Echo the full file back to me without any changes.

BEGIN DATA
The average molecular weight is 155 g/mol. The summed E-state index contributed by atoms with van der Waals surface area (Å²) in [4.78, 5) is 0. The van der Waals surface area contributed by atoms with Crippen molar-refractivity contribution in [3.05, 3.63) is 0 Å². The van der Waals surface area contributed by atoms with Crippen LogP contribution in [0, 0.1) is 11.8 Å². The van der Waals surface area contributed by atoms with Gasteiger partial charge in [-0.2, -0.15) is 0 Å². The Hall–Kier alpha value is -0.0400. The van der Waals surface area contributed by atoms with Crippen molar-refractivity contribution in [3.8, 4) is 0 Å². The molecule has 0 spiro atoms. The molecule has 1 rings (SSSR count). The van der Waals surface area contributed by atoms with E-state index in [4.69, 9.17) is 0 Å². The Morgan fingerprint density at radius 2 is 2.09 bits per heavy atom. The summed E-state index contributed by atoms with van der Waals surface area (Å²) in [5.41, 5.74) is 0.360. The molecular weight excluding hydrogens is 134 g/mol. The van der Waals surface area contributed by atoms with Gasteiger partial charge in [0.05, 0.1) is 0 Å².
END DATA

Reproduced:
The average molecular weight is 155 g/mol. The summed E-state index contributed by atoms with van der Waals surface area (Å²) in [4.78, 5) is 0. The van der Waals surface area contributed by atoms with Crippen molar-refractivity contribution in [3.05, 3.63) is 0 Å². The van der Waals surface area contributed by atoms with Crippen LogP contribution in [0, 0.1) is 11.8 Å². The van der Waals surface area contributed by atoms with Gasteiger partial charge in [-0.2, -0.15) is 0 Å². The Hall–Kier alpha value is -0.0400. The van der Waals surface area contributed by atoms with Crippen molar-refractivity contribution in [3.8, 4) is 0 Å². The molecule has 0 spiro atoms. The molecule has 1 rings (SSSR count). The van der Waals surface area contributed by atoms with E-state index in [4.69, 9.17) is 0 Å². The Morgan fingerprint density at radius 2 is 2.09 bits per heavy atom. The summed E-state index contributed by atoms with van der Waals surface area (Å²) in [5.41, 5.74) is 0.360. The molecular weight excluding hydrogens is 134 g/mol. The van der Waals surface area contributed by atoms with Gasteiger partial charge in [0.05, 0.1) is 0 Å².